Cymbeline

Cymbeline

Cymbeline Themes

Read our modern English translation.
Themes and Colors
Morality and Loyalty Theme Icon
Gender Roles Theme Icon
Imperialism vs. Independence Theme Icon
Forgiveness and Reconciliation Theme Icon
The Gods and Fate Theme Icon
Nobility Theme Icon
LitCharts assigns a color and icon to each theme in Cymbeline, which you can use to track the themes throughout the work.

Cymbeline is a moral play that prizes good intentions and punishes cruelty: the evil Queen fails in her plots and then dies, while the loyal and moral princess is allowed to marry her true love. However, despite the play’s resounding moral message, Shakespeare complicates traditional notions of morality and loyalty by showing that the value of both traits lies in intention alone: sometimes loyalty is immoral, while sometimes deception—when used with proper intentions—is necessary and…

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Cymbeline demonstrates an awareness that gender roles constrict the options of male and female characters alike. Ancient Rome—and, by extension, Roman Britain—was a patriarchal society. Men had absolute authority over their female family members, even holding over them the power of life and death. In Shakespeare’s time, men still dominated the most powerful positions in society, and they were taught to be warlike, decisive, and bold. Women, on the other hand, were expected to be…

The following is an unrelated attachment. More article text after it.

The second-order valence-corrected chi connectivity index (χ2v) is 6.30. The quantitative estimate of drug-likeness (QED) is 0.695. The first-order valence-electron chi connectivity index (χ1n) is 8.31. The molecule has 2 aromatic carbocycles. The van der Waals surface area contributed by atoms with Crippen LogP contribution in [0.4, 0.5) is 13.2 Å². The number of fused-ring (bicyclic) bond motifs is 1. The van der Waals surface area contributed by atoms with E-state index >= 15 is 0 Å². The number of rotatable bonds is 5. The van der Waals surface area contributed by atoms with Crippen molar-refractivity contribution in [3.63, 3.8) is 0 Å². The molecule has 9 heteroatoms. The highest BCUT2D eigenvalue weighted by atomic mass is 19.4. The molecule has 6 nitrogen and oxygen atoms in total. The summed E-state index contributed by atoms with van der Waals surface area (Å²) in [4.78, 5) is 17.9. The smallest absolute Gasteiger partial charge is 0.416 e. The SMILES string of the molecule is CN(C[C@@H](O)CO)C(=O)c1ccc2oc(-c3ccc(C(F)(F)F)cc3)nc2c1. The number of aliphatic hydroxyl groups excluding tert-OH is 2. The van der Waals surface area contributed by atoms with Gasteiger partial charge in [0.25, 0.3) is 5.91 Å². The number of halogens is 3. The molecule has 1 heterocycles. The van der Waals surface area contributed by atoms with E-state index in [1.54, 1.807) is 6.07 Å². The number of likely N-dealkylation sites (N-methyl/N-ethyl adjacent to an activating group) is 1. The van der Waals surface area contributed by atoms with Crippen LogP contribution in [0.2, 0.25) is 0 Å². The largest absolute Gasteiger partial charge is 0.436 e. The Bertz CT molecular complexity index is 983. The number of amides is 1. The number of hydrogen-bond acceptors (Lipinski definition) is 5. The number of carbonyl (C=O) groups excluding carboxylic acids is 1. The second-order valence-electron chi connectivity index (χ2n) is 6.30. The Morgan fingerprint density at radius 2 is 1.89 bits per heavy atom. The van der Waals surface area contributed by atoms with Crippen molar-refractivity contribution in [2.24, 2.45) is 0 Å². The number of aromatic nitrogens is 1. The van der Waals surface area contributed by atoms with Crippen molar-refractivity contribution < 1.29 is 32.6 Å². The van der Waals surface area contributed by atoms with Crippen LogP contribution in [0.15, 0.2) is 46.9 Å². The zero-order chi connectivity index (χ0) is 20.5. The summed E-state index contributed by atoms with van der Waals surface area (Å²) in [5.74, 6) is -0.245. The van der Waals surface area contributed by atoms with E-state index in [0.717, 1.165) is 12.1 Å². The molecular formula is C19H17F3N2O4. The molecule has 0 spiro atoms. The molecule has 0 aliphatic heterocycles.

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At the beginning of the play, Britain owes Rome a tribute (money due to the Emperor to maintain peace). However, trouble is brewing—Posthumus notes that the Britons have a rebellious spirit, and they are better organized as fighters than when they first promised the annual tribute to Julius Caesar years before. Urged by the Queen and Cloten, Cymbeline announces to Augustus’ ambassador Lucius that he will refuse to pay the tribute. In response…

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Throughout Cymbeline, characters make bold decisions that are not easily undone or forgiven, such as Cymbeline’s banishment of his son-in-law, his punishment of his daughter, and his refusal to pay tribute to Rome. Despite many characters’ seemingly irrevocable actions, moments of forgiveness and reconciliation guide the play to its happy conclusion. Identified alternately as tragicomedy or romance, Cymbeline operates within these genres’ demands. Tragicomedies and romances tends towards the comic, and end in…

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Ancient civilizations like Rome interpreted life’s events, both big and small, as the will of the gods. From household gods called lares (who looked over quotidian matters) to the Olympian deities (who determined the course of history), the Romans believed that the gods directed all aspects of human life. In Shakespeare’s time—when medicine was not advanced and government was dominated by the powerful few—life’s chances and mischances, from birth to death, rested in the Judeo-Christian…

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Over the course of Shakespeare’s lifetime, questions abounded in England over the definition of nobility and the legitimacy of monarchical power. With the rise of the middle class, common people began to own land and goods, including garments which would have been unattainable in feudal times. In response, sumptuary laws enacted in Shakespeare’s day tried to delineate between who was noble and who was not—for instance, by limiting silks to the nobility and relegating wool…

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